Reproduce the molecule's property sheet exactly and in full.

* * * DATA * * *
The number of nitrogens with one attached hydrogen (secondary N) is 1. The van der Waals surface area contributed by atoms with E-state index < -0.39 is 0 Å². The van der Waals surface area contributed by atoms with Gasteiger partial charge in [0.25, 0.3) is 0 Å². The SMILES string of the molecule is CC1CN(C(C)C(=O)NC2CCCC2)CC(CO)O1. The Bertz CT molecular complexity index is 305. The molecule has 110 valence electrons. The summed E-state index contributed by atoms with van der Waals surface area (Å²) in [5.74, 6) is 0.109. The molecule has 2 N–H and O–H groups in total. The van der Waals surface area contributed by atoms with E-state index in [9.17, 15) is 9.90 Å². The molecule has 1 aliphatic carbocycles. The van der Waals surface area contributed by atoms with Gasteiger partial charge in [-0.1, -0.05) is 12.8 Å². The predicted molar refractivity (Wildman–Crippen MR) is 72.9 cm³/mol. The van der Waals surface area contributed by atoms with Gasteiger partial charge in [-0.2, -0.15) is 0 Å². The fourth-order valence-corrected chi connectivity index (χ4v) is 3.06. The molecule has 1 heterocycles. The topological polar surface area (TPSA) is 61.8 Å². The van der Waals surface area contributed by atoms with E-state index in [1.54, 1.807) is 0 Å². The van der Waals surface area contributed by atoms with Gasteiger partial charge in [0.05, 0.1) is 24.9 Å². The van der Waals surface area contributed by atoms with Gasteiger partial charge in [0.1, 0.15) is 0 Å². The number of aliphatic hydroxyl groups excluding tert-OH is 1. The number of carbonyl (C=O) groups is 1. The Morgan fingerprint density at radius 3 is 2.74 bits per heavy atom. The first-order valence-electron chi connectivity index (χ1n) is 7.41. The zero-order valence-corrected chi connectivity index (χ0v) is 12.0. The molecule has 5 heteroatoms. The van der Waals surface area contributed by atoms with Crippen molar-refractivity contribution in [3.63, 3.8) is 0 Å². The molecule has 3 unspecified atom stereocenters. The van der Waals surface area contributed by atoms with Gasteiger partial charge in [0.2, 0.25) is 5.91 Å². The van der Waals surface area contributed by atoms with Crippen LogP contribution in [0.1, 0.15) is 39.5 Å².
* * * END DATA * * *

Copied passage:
The number of nitrogens with one attached hydrogen (secondary N) is 1. The van der Waals surface area contributed by atoms with E-state index < -0.39 is 0 Å². The van der Waals surface area contributed by atoms with Gasteiger partial charge in [0.25, 0.3) is 0 Å². The SMILES string of the molecule is CC1CN(C(C)C(=O)NC2CCCC2)CC(CO)O1. The Bertz CT molecular complexity index is 305. The molecule has 110 valence electrons. The summed E-state index contributed by atoms with van der Waals surface area (Å²) in [5.74, 6) is 0.109. The molecule has 2 N–H and O–H groups in total. The van der Waals surface area contributed by atoms with E-state index in [9.17, 15) is 9.90 Å². The molecule has 1 aliphatic carbocycles. The van der Waals surface area contributed by atoms with Gasteiger partial charge in [-0.1, -0.05) is 12.8 Å². The predicted molar refractivity (Wildman–Crippen MR) is 72.9 cm³/mol. The van der Waals surface area contributed by atoms with Gasteiger partial charge in [-0.2, -0.15) is 0 Å². The fourth-order valence-corrected chi connectivity index (χ4v) is 3.06. The molecule has 1 heterocycles. The topological polar surface area (TPSA) is 61.8 Å². The van der Waals surface area contributed by atoms with E-state index in [1.54, 1.807) is 0 Å². The van der Waals surface area contributed by atoms with Gasteiger partial charge in [0.05, 0.1) is 24.9 Å². The van der Waals surface area contributed by atoms with Gasteiger partial charge in [0.1, 0.15) is 0 Å². The number of aliphatic hydroxyl groups excluding tert-OH is 1. The number of carbonyl (C=O) groups is 1. The Morgan fingerprint density at radius 3 is 2.74 bits per heavy atom. The first-order valence-electron chi connectivity index (χ1n) is 7.41. The zero-order valence-corrected chi connectivity index (χ0v) is 12.0. The molecule has 5 heteroatoms. The van der Waals surface area contributed by atoms with Crippen molar-refractivity contribution in [3.63, 3.8) is 0 Å². The molecule has 3 unspecified atom stereocenters. The van der Waals surface area contributed by atoms with Gasteiger partial charge in [0.2, 0.25) is 5.91 Å². The van der Waals surface area contributed by atoms with Crippen LogP contribution in [0.1, 0.15) is 39.5 Å².